• [0048]
    Although ABS plastic is one exemplary material to construct the tip, a variety of other materials may be used, such as lightweight 6061 aluminum, other suitable lightweight alloys, composites, such as carbon fibers, graphite, Kevlar or the like, or biodegradable materials such a fiber pulp resin matrix, fiberboard or the like. Alternatively, the steerable tips of the invention may incorporate a combination of materials assembled, affixed or molded together to form the desired solid structure. The materials may be ferrous or non-ferrous. Also, the connectors may be made as a friction fit or a snap together multi-component structure to allow easy disassembly and reduce space in storage.
  • [0049]
    In another aspect, the tips may include a hollow longitudinal channel to permit the rod to be inserted into the tip and be removably attached at the extreme distal end of the tip using a mechanical connector at that extreme distal end. In some cases, the channel permits the tip to function as a sleeve, i.e., the tip may be affixed or removably positioned at different points along the rod or may even float along the length of the rod to provide a movable attachment point for a wire.
  • [0050]
    A further aspect is that the tip may be covered with an airtight bladder that can be inflated to allow the tip to perform as a float when it is desired to position the rod across water or other fluid and avoid submerging. Another option is to place a foam material in between the fins to provide buoyancy. For example, the spaces between the fins may be filled or partially filled with a closed cell foam or other material to provide buoyancy. Also, this foam material may be luminescent.
  • [0051]
    Referring now to FIG. 1, one embodiment of a steerable tip 10 will be described. Steerable tip 10 is constructed of a tip body 12 have a proximal end 14 and a distal end 16. Tip body 12 includes four radially extending fins 18 that are perpendicular to each other. Each of the fins defines various surfaces, which in some cases can be planar. For convenience and functionality, one or more through holes 20 and 21 may be disposed through fins 18 and permit various wires, cables, cords, strings, and the like to be coupled to tip 10.
  • [0052]
    Steerable tip 10 further includes a proximal connector 22 which is illustrated in greater detail in FIG. 3. Proximal connector 22 has a distal end 24 and a proximal end 26. Also, tip body 12 includes an opening in proximal end 14 into which distal end 24 of proximal connector 22 is inserted as best illustrated in FIG. 2. Preferably, distal end 22 is molded into proximal end 14 to form a secure connection between the two components. Alternatively this connection can be accomplished with adhesive or other suitable bonding material. Alternatively, the proximal end 14 of tip body 12 can be shaped to form the equivalent functionality of proximal connector 22 using suitable fabrication materials and techniques such as ABS plastic and injection molding techniques to reduce the number of manufactured components.
  • [0053]
    Distal end 26 of proximal connector 22 includes threads that permit proximal connector 22 to be coupled to one or more flexible rods. In this way, steerable tip 10 may easily be coupled to a flexible rod so that steerable tip 10 may be employed to help steer the rod when passing through a cavity. Also shown with a threaded end, it will be appreciated that proximal connector 22 may have a variety of coupling mechanisms, such as quick connects, snap fit connections, detent connections, friction fit connections, and the like. Some specific examples will be described hereinafter.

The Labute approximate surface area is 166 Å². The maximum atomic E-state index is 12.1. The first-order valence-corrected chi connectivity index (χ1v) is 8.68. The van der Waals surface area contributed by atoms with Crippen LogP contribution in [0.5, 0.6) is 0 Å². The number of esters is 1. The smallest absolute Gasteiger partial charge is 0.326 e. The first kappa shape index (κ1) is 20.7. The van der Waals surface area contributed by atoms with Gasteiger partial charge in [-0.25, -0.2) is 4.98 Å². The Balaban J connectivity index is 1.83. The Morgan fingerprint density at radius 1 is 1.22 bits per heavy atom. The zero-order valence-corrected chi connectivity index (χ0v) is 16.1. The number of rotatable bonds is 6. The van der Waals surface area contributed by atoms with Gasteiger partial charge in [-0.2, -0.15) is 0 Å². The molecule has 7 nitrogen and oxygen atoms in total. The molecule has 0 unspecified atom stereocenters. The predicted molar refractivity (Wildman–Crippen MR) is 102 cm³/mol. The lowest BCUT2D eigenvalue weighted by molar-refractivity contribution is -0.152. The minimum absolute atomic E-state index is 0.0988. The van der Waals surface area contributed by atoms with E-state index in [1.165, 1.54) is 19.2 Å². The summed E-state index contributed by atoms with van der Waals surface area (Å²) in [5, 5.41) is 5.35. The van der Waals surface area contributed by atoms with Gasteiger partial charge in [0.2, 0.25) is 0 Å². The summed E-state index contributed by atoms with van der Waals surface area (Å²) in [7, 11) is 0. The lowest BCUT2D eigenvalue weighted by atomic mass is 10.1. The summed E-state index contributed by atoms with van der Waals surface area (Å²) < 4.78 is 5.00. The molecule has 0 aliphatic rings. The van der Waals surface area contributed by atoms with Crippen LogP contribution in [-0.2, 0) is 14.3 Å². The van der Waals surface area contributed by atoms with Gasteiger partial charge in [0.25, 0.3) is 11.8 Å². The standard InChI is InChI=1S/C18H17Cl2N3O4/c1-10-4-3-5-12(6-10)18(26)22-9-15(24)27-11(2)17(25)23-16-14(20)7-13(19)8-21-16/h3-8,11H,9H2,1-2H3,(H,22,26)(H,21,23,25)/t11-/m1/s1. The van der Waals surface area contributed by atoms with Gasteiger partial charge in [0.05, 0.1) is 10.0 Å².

• [0054]
    Tip body 12 may be constructed from essentially any suitable material that is light weight, durable and generally rigid. In some cases, tip body 12 could even be somewhat flexible. One particular material that may be used is an ABS plastic. However, a variety of other materials may be used, such as light weight metals, alloys, rigid or resilient composites, rubbers or plastics, and the like.
  • [0055]
    In some cases, fins 18 may have a length from proximal end 14 to distal end 16 that is in a range from about two inches to about four inches, and in some cases from about one inches to ten or more inches. Further, each fin 18 may radially extend out to about 0.5 inches to 1.5 inches, and in some cases from about one inches to five or more inches. The general angle of outward taper from proximal end 14 may be in the range from about 14 degrees to about 16 degrees, and in some cases from about 10 degrees to about 45 degrees. This taper may be made linear or nonlinear.
  • [0056]
    Through holes 20 and 21 may be provided through each fin 18, or only certain of the fins. In some cases, through holes 20 may have a circular diameter to facilitate ease of manufacture with a diameter in the range from about 0.125 inches to about 0.5 inches, and in some cases from about 0.0625 inches to about 0.5 inches or more. However, it will be appreciated that other shapes may be used, such as oblong, angular, geometric, or other various shapes providing the chosen shape comprises a void aperture of at lease 0.0625 inches in diameter. Also, while shown near distal end 16, it will be appreciated that through holes 20 and 21 may be provided at other locations within fin 18. Also, in some cases multiple through holes, of the same or varying shapes and sizes, may be provided in each fin 18.